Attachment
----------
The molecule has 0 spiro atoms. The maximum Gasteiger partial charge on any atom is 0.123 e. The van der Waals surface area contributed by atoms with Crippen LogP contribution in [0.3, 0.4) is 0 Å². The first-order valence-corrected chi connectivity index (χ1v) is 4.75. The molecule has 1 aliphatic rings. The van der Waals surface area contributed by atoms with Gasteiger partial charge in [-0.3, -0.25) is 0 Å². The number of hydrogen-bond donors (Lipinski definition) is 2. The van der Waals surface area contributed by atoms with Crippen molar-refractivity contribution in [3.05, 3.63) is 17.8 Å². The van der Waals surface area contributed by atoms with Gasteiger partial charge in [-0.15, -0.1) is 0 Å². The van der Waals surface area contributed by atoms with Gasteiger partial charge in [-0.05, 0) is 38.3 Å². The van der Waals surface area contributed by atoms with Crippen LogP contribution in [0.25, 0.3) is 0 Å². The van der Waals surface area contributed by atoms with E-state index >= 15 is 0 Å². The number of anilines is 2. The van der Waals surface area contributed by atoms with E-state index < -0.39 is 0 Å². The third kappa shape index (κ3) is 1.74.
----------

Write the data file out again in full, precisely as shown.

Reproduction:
The molecule has 0 spiro atoms. The maximum Gasteiger partial charge on any atom is 0.123 e. The van der Waals surface area contributed by atoms with Crippen LogP contribution in [0.3, 0.4) is 0 Å². The first-order valence-corrected chi connectivity index (χ1v) is 4.75. The molecule has 1 aliphatic rings. The van der Waals surface area contributed by atoms with Gasteiger partial charge in [-0.3, -0.25) is 0 Å². The number of hydrogen-bond donors (Lipinski definition) is 2. The van der Waals surface area contributed by atoms with Crippen molar-refractivity contribution in [3.05, 3.63) is 17.8 Å². The van der Waals surface area contributed by atoms with Gasteiger partial charge in [-0.15, -0.1) is 0 Å². The van der Waals surface area contributed by atoms with Gasteiger partial charge in [-0.05, 0) is 38.3 Å². The van der Waals surface area contributed by atoms with Crippen LogP contribution in [0.25, 0.3) is 0 Å². The van der Waals surface area contributed by atoms with E-state index >= 15 is 0 Å². The number of anilines is 2. The van der Waals surface area contributed by atoms with E-state index < -0.39 is 0 Å². The third kappa shape index (κ3) is 1.74.